Democratizing Ultrasound Imaging across Africa
One-line solution summary:
Scaling portable, telemedicine-enabled, ultrasound devices for pregnant women in peri-urban Kenya to decrease maternal and infant mortality.
Pitch your solution.
Obstetric ultrasounds are not widely available in Kenyan primary health facilities. Consequently, most pregnant women are referred to large national hospitals, requiring travel and financial resources to access. Acute shortage of trained sonographers further lowers patient retention where equipment does exist. The result: fewer than 1 in 5 Kenyan women attend an obstetric ultrasound, with equally low rates among high-risk groups.
At Ilara we focus on diagnostics. Through our partnership with Butterfly Network, we work to increase access to ultrasound imaging across peri-urban Kenya. We build innovative financing models to make the Butterfly iQ handheld device affordable to small primary care clinics and leverage its telemedicine capabilities to remotely link local clinicians to specialized sonographers. Through this linkage, we increase access to and uptake of life-saving obstetric ultrasounds at the primary care level. At scale, we could improve maternal and neonatal health outcomes across communities where specialist access remains limited.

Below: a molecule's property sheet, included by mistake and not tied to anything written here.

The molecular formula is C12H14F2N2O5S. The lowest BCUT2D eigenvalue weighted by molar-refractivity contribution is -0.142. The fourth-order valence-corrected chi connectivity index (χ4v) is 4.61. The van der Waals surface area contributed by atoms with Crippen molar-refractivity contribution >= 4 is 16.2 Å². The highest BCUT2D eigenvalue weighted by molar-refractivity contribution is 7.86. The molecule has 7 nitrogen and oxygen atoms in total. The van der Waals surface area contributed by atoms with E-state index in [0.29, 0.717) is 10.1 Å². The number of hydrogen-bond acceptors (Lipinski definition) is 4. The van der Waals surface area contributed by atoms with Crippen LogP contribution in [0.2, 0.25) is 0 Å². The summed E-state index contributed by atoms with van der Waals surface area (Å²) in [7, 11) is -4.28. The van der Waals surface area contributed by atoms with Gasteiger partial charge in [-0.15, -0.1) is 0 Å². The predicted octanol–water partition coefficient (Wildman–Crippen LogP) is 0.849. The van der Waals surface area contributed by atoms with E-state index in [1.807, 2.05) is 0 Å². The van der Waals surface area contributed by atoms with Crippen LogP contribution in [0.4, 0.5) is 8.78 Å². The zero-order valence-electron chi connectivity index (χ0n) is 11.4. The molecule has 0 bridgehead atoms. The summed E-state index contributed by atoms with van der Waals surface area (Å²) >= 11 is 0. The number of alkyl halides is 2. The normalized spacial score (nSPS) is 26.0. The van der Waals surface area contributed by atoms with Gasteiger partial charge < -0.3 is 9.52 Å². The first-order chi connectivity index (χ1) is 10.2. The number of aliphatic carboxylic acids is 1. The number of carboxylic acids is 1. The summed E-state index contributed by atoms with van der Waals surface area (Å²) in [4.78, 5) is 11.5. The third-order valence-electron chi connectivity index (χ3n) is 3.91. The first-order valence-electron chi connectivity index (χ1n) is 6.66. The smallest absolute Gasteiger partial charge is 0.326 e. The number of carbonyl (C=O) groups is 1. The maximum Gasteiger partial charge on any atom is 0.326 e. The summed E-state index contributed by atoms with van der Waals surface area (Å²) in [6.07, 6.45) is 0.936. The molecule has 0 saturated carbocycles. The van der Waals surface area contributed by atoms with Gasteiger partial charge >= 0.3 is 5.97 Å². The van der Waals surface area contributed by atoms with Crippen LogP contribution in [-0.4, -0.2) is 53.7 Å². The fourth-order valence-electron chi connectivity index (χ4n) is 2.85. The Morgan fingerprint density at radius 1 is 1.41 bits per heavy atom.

Film your elevator pitch.
What specific problem are you solving?
Inadequate access to diagnostics disproportionately affects women in places like Kenya where rates of early pregnancy are high. Sub-Saharan Africa accounts for two-thirds of all preventable maternal deaths. In the first trimester, most deaths are due to ectopic pregnancies, natural abortions or gestational trophoblastic diseases, conditions that elsewhere are mitigated early with ultrasounds. Traditionally, ultrasound machines have been expensive and bulky, and have required trained sonographers for accurate readings. As a result, essential imaging equipment has had low penetration in under-developed markets, where these resources have been unattainable. In Kenya, maternal mortality has remained stubbornly high, with 342 maternal deaths for every 100,000 live births in the country. These rates become even more acute in rural and peri-urban areas where antenatal care (ANC) attendance drops precipitously, and obstetric ultrasounds become inaccessible. In 2019, facilities across Kisumu County, western Kenya, saw 595 maternal deaths for every 100,000 live births. Providers in peri-urban locations suffer from low availability of trained sonographers, which inhibits their ability to sustainably provide imaging services, and results in high patient leakage from referrals. To reduce the high maternal morbidity and mortality, it is essential that all women access essential obstetric ultrasound services with trained specialists at ANC.
What is your solution?